Binsky early spring bass

Steven Carey is as good at targeting early spring bass as anyone, particularly in big waters of the Northeast, and he’s been on the forefront of the Binsky movement for bass. However, one of Carey’s favorite cold-weather baits is far from new – the Binsky blade bait. In fact, it’s one of the best LM & SM bass baits around.

You can catch both species on a lot of baits in the early spring, but one of the most consistent producers thru winter into early spring is the blade bait, and Carey is an expert with it. His go-to is the Binsky.

The Binsky early spring bass bite is fantastic in the Northeast, largemouths and smallmouths looking to feed can group up in pretty predictable places. Once the water temperature reaches the low 40’s it’s game on, and the fish usually stay pretty aggressive until the water temp. rises into the mid to high 50’s.

“The whole system has somewhat of a current-related aspect to it, and when the water warms the fish move into more current-related areas and places they can ambush baitfish,” says Carey. “There seems to be a migration of shad and alewives to places with any type of current – whether it’s shallow current at the mouth of any river feeding the lake. It’s a natural progression for the bass to follow the bait, and they like eating shad in the in the spring.”

A Binsky blade shines

As fall progresses, the shallows get colder and aquatic plants die providing fewer places for baitfish to hide, the bass’s food moves deeper, and so do the largemouth bass. That’s not to say you can’t catch them on shallower flats. Some of the best fishing of the fall happens when wolf packs of largemouth bass move up and hunt on expansive flats that still have enough vegetation for bait to relate to. A Binsky blade shines here with a long cast and a hopping retrieve that makes the lure vibrate, but not burn too quickly through the strike zone. The objective is to keep the blade north of the bottom, but not dredging the bottom and picking up weeds in the process.

You can also use a Binsky blade at a consistent depth across large flats with a retrieve just fast enough to make it vibrate and stay off the bottom. When you feel resistance it will be either a fish or a weed, and in either case, a sharp jerk of the rod will either set the hook or rip the blade free of the grass. Lots of strikes seem to come right after you rip the lure free and let it settle toward the bottom.

A second place to look for bass with a Binsky by Fish Sense Lures is on sharper drop-offs where weeds are present. Fish tend to hang on the outside edge of the vegetation, and positioning your boat so you can work your lure parallel to the weed bed edge can get your string stretched. Normally, a crankbait would be a better choice, and certainly easier to use. A Binsky blade shines when the water temperature dips below 50 degrees, largemouth bass seem to prefer a blade bait more in direct proportion to how much colder the water gets.

When the water gets real cold with surface temperatures below 38 degrees, you can sometimes find bass outside of the weed edges, right in the basin. That’s where the warmest water in the lake will be. The largemouth’s aren’t very active, but you can have a pretty good day by positioning your boat in the shallower water, right over the remaining weeds and casting into the basin and moving your bait just fast enough to feel it vibrate a little bit and let it touch the bottom. It’s difficult for many veteran bass anglers to get their heads around this, but bass sometimes inhale a blade when it’s lying right on the bottom. You’ll be working that bottom area, pulling your rod back just fast and far enough to feel the blade “thup-thup-thup.” Let the blade settle, and after it’s assured it’s on the bottom, you’ll feel that “tick.” Other times, the fish will just “be there” when you lift the rod again.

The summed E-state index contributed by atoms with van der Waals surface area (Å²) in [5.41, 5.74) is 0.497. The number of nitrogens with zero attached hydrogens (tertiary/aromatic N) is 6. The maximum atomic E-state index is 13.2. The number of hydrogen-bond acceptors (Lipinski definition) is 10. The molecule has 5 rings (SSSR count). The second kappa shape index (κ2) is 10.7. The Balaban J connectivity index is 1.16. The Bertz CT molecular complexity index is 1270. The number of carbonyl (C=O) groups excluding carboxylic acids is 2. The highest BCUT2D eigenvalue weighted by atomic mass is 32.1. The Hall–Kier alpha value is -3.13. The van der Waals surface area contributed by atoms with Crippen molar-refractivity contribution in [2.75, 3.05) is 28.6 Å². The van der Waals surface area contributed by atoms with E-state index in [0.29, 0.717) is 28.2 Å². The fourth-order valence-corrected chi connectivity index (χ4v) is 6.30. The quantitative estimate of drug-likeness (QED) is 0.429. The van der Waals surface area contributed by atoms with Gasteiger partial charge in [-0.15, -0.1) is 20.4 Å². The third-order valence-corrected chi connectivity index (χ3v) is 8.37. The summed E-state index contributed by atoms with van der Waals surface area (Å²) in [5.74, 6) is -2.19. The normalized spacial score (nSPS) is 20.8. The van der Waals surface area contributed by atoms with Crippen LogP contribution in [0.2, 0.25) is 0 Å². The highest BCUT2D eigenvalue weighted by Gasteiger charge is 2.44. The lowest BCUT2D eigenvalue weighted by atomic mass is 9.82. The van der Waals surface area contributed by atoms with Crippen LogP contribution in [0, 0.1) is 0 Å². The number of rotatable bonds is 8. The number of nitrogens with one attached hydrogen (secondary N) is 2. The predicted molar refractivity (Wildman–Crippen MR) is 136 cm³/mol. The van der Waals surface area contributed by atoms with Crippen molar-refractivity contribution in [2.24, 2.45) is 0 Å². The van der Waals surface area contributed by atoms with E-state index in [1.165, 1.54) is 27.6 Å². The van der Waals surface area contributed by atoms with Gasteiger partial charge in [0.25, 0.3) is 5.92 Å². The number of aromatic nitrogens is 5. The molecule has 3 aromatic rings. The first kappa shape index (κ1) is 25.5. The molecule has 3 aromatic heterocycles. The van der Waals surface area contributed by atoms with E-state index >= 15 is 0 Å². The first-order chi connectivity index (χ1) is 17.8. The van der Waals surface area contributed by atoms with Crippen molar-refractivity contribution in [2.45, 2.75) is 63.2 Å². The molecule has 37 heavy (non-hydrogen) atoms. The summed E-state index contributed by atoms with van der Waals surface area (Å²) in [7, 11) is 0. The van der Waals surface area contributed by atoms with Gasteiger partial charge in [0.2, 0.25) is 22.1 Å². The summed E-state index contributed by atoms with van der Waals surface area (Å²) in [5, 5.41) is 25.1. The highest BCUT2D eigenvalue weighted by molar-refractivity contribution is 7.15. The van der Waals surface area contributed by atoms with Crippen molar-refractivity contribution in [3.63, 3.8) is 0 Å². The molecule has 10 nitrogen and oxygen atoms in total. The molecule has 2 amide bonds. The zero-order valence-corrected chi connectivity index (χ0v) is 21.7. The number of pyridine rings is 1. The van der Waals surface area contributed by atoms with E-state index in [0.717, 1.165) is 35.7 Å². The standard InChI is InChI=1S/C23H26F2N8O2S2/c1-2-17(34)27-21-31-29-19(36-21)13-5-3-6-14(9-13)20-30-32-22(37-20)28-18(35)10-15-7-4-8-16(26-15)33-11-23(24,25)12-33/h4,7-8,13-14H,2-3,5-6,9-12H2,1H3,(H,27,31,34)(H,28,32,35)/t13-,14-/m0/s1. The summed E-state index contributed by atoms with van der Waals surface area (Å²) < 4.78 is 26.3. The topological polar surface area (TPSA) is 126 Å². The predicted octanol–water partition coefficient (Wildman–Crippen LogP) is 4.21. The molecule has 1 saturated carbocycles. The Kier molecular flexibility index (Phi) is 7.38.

Always use a snap (not a snap swivel) on the end of your line for attaching the Binsky. With the way the hole is punched through the metal on these lures, tying any kind of line directly on the blade will result in instantly frayed line and a lost lure.

If you haven’t tried blade bait fishing in fall’s coldwater bodies, give it a shot. It’s a great way to catch numbers of good-sized bass.

Binsky fall smallmouth bite

Up north, the Binsky fall smallmouth bite is unparalleled when it’s right, and it’s also fairly untapped. From October onward, many anglers start pursuing furry things instead of bass, and the weather deters others. The weather is simply too dicey. All that adds up to unpressured smallmouths that are about as fat and healthy as they’ll ever be and willing to eat if targeted correctly. Outside of the prespawn, there’s no better time to catch a big limit, and on places throughout the New England area, you can be looking at 100-fish days.

Binsky fall smallmouth bite

Steven Carey is as good at targeting early fall smallies as anyone, particularly in big waters of the Northeast, and he’s been on the forefront of the Binsky movement for smallmouths. However, one of Carey’s favorite cold-weather baits is far from new – the Binsky blade bait. In fact, it’s one of the best smallmouth baits around.

You can catch smallmouths on a lot of baits in the early fall, but one of the most consistent producers thru winter is the blade bait, and Carey is an expert with it. His go-to is the Binsky.

The Binsky fall smallmouth bite is fantastic in the Northeast, smallmouths looking to feed can group up in pretty predictable places. Once the water temperature falls below 55 it’s game on, and the fish usually stay pretty aggressive until the water drops down into the low 40s.

“The whole system has somewhat of a current-related aspect to it, and when the water cools the fish move into more current-related areas and places they can ambush baitfish,” says Carey. “There seems to be a migration of shad and alewives to places with any type of current – whether it’s shallow current at the mouth of any river feeding the lake. It’s a natural progression for the bass to follow the bait, and they like eating shad in the fall.”